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Magnetospheric dynamics and M-I coupling during the 8 September 2017 Geomagnetic Storm
Jonathan Eastwood - Imperial College London, United Kingdom; Joseph Eggington - Imperial College London, United Kingdom; Ciaran Beggan - British Geological Survey, United Kingdom; Mark Clilverd - British Antarctic Survey, United Kingdom; David Jackson - UK Met Office, United Kingdom; Alan Thomson - British Geological Survey, United Kingdom
Within the portfolio of risks attached to severe space weather, the impacts of ground-level geomagnetically induced currents are of key importance because of their role in disrupting infrastructure such as power distribution networks, gas pipelines and rail networks. Consequently, nowcasting and forecasting of such impacts is a priority for space weather service providers. One approach is to make use of physics-based models, and in particular global magnetospheric modeling to capture the dynamics of the coupled solar wind – magnetosphere – ionosphere system. These models can then be used to provide input into GIC now-casts and forecasts. In this contribution we describe recent developments in the Gorgon magnetospheric model in the area of GIC forecasting, and present a simulation of the 8 September 2017 storm, which provides a useful opportunity for benchmarking as well as for better understanding the nature of a relatively severe event which was well observed both in space and on the ground. We compare the output of Gorgon to magnetospheric spacecraft observations, and examine the ionospheric and ground response, and place this in the context of new R20 activities with the UK Met Office.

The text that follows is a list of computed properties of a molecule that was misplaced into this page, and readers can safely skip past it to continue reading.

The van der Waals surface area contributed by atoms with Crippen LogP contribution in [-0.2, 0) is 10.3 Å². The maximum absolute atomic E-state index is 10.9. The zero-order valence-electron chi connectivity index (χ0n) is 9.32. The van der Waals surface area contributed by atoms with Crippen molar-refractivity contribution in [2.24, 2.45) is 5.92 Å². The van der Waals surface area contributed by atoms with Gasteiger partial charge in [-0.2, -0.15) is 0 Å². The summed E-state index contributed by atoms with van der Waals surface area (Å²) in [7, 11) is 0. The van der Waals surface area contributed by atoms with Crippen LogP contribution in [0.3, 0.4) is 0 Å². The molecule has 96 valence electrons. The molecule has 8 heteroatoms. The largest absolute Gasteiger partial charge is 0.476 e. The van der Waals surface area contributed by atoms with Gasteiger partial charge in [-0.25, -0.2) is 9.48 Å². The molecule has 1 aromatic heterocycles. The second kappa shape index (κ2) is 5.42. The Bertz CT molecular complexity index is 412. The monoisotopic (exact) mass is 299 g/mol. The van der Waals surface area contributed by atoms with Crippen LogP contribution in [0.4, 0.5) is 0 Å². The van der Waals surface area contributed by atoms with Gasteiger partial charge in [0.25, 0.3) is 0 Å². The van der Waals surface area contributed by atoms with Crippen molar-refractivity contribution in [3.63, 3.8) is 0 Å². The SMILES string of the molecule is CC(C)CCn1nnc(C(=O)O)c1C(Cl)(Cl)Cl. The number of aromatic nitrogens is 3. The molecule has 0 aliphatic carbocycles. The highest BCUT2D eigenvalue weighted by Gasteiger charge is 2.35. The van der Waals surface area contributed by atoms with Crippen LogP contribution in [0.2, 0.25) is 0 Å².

16 July 2020
Abstract submission opens:
16 July 2020
European Space Weather Medals:
6 September 2020
25 September 2020
Registration deadline: [extended]
10 October 2020
Abstract submission deadline:
4 September 2020